branches cold conifers environment

Consumed

Reports are due.  Training needs completing.  Students require assistance on many fronts.  New school division strategies must be implemented.  Meetings to attend.  Massive emails to read.  Students need counselling and observation.  

I could make a very long list about what needs to be done in my teaching week.  Just when I think I have scaled one mountain, there are four more on the horizon.  I find myself unable to keep up with everything and so what is my solution – long hours to try to fit it all in.

It is now the weekend and the pile of work I brought home stares me in the face, taunting me with its necessity.  I know I need to tackle it to make the upcoming week more productive but I am at my limit.  

A teaching career requires many hours beyond those spent in the classroom.  I know that.  Normally I enjoy planning creative and engaging things for my students.  This year, with the burden of all the procedures, initiatives, and practices at a new school, the requirements pressed upon me are much greater than just planning lessons.

Do you have things pressing down upon you?  Maybe it is caring for an elderly parent or dealing with continual demands of an infant.  Perhaps your job is taxing or your relentless job search drains your well-being.  Poor health or life limitations might dominate your circumstances.  The list can get to be a long one.

What do I do when life starts closing in on me like this?  I am drawn to God’s amazing Word.   The Old Testament writer of Lamentations says the following:

“I remember my affliction and my wandering, the bitterness and the gall.  I well remember them, and my soul is downcast within me.  Yet this I call to mind and therefore I have HOPE:  Because of the Lord’s great love we are not consumed, for His compassions never fail.  They are new every morning; great is Your faithfulness.”  (Lamentations 3:19-23 NIV)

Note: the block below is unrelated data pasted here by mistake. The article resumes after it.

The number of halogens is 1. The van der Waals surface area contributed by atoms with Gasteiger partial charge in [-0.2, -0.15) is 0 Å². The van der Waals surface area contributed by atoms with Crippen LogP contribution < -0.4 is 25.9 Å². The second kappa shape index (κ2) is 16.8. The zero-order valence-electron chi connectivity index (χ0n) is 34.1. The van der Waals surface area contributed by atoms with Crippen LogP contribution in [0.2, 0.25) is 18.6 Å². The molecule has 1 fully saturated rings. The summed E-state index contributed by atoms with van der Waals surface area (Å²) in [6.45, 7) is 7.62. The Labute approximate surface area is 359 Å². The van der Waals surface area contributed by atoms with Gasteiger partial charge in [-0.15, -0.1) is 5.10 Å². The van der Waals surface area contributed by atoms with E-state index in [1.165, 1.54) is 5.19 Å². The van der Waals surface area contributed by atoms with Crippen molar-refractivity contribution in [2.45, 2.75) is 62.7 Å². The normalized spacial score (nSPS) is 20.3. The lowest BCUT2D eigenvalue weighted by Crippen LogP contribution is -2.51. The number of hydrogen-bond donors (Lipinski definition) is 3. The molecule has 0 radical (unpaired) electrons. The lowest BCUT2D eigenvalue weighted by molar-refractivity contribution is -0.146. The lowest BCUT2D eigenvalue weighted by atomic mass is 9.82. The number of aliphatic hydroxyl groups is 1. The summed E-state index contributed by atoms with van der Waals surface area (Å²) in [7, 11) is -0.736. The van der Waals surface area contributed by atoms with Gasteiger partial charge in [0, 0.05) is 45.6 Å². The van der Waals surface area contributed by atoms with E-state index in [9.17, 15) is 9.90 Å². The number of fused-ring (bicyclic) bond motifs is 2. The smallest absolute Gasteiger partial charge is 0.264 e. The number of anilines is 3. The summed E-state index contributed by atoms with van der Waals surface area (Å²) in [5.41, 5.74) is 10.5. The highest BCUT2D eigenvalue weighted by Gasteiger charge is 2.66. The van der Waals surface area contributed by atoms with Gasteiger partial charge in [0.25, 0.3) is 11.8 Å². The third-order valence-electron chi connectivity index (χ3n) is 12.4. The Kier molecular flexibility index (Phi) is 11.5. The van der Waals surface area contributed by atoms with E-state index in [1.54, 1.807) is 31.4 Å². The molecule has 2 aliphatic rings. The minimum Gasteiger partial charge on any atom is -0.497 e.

This reminder is soothing.  There is no earthly task or demand that is outside God’s reach.  We have hope.  We might be disheartened or despondent, but we are never out of God’s realm of care.  

The writer in the above passage firmly remembers all that causes him to feel so low and hopeless.  What does he do?  Rather than dwell on them, he brings to mind God’s promises.  He changes his mind-set to focus, not on his trials and challenges, but on the Almighty God who sees him through whatever is going on.  

As long as we are on this earth we have challenges to face.  Whether these are big or small, they have the same effect – they cause us to focus inward on ourselves.  All that gets us is a loss of perspective.

Daily bring to mind the hope that only God can give.

In these early weeks of my teaching year I confess to a horrible case of looking inward, focusing on my long list of things that are causing me stress at the moment.  As long as I choose to point the direction of my attention to my troubles, my shortcomings, etc.  I will be consumed.  I lose my perspective.  I get short with people who interfere with all that I have to do.  I tackle my to do list with dread.  I cannot see beyond myself.

It is time to take to heart the words in Lamentations.  I pray that the Holy Spirit will bring to mind God’s wonderful promises of help and support.  It requires a daily giving over of whatever wants to consume my life to my Heavenly Father.  When it all rests with Him, I have hope.  

The blessings of God are “new every morning”.  That means that God gives us what we need for our day.  It doesn’t matter what is on the to do list or what obstacles come our way.  God is there amidst them with His gracious compassion to see us through.

Whatever is consuming you today, I pray that you find your way to the hope that God gives you.  May you gain His perspective on what is important and needful.

As for me, my school pile is going to sit for a bit.  I need a long walk in this gorgeous weather to restore my spirit and focus on what is truly God’s purpose in the job He has given me.  Only then can I truly have the perspective needed to do my job in a way that doesn’t consume my life.

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